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The paths of glory lead but to the grave.
Where through the long-drawn aisle and fretted vault The pealing anthem swells the note of praise.
Hands that the rod of empire might have swayed,
Full many a flower is born to blush unseen,
Some mute inglorious Milton here may rest.
And read their history in a nation's eyes.
Forbade to wade through slaughter to a throne,
Along the cool sequestered vale of life,
Implores the passing tribute of a sigh.
And many a holy text around she strews,
Nor cast one longing lingering look behind.
E'en from the tomb the voice of nature cries,
A youth, to fortune and to fame unknown;
Large was his bounty, and his soul sincere.
He gave to misery, (all he had) a tear.
No farther seek his merits to disclose,
Or draw his frailties from their dread abode, (There they alike in trembling hope repose,) The bosom of his Father and his God.
Ode on the Pleasure arising from Vicissitude.
The meanest floweret of the vale,
The simplest note that swells the gale,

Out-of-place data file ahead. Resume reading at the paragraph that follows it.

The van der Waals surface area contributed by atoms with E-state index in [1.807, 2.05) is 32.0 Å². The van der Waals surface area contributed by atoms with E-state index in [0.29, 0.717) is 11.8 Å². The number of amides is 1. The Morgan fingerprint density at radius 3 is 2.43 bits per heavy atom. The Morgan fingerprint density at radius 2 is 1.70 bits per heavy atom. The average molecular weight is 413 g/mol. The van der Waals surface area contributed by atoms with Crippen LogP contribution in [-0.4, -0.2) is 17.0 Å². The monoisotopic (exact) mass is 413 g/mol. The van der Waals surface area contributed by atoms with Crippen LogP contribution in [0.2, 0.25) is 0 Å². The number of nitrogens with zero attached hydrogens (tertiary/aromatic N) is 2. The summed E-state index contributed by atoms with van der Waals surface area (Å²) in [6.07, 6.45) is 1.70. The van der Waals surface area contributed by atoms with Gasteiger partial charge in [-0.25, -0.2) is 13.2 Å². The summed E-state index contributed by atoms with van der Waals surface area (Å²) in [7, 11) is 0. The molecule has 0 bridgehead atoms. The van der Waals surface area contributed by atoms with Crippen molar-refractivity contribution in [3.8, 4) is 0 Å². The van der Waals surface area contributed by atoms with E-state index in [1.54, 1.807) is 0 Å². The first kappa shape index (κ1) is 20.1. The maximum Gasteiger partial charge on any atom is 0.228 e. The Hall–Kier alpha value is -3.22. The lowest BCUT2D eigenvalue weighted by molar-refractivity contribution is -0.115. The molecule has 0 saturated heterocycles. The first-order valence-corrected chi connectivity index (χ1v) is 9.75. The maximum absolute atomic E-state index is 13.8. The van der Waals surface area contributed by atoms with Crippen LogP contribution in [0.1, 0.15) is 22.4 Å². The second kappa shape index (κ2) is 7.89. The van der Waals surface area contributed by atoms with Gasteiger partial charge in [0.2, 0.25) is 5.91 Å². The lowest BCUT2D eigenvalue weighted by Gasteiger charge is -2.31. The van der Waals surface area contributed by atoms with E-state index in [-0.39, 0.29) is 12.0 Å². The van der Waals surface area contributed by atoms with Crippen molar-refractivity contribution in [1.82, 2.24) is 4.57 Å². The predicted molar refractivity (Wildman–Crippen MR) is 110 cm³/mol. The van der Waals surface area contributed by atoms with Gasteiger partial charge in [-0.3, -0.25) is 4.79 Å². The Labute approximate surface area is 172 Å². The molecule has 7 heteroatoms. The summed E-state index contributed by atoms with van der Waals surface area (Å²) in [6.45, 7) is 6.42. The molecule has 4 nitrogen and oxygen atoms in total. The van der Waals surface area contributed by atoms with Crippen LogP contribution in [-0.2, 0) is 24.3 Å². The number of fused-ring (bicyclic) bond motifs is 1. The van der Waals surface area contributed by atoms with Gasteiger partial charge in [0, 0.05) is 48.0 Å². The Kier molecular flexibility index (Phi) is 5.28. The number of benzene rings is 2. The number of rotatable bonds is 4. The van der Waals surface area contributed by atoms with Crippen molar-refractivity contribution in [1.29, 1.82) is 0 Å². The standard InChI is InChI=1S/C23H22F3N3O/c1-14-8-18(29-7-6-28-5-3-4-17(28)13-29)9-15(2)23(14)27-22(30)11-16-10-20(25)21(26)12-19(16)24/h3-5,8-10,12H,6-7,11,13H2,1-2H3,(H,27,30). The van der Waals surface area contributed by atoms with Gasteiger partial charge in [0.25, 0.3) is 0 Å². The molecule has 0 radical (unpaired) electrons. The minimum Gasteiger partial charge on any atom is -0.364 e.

The common sun, the air, the skies,
To him are opening paradise.
On his own Character.
Too poor for a bribe, and too proud to importune;
To Mr. West. 3d Series. Letter iv.
Now as the Paradisaical pleasures of the Mahometans consist in playing upon the flute and lying with Houris, be mine to read eternal new romances of Marivaux and Crebillon.
Ode in 1746.
How sleep the brave who sink to rest,
By fairy hands their knell is rung;
When Music, heavenly maid, was young,
'T was sad by fits, by starts 't was wild.
In notes by distance made more sweet.
In hollow murmurs died away.
O Music sphere-descended maid,
Eclogue 1. Line 5.
Well may your hearts believe the truths I tell; 'Tis virtue makes the bliss, where'er we dwell.
Ode on the Death of Thomson.
Epistle to Curio.
The man forget not, though in rags he lies,
The Fireside. St. 3.
If solid happiness we prize,
And they are fools who roam:
The world has nothing to bestow;
Thus hand in hand through life we'll go;
With cautious steps we'll tread.
Douglas. Act i. Sc. 1.
In the first days
Of my distracting grief, I found myself
Act ii. Sc. 1.
My name is Norval; on the Grampian hills
Remote, unfriended, melancholy, slow.
Where'er I roam, whatever realms to see,
And learn the luxury of doing good.
Some fleeting good that mocks me with the view.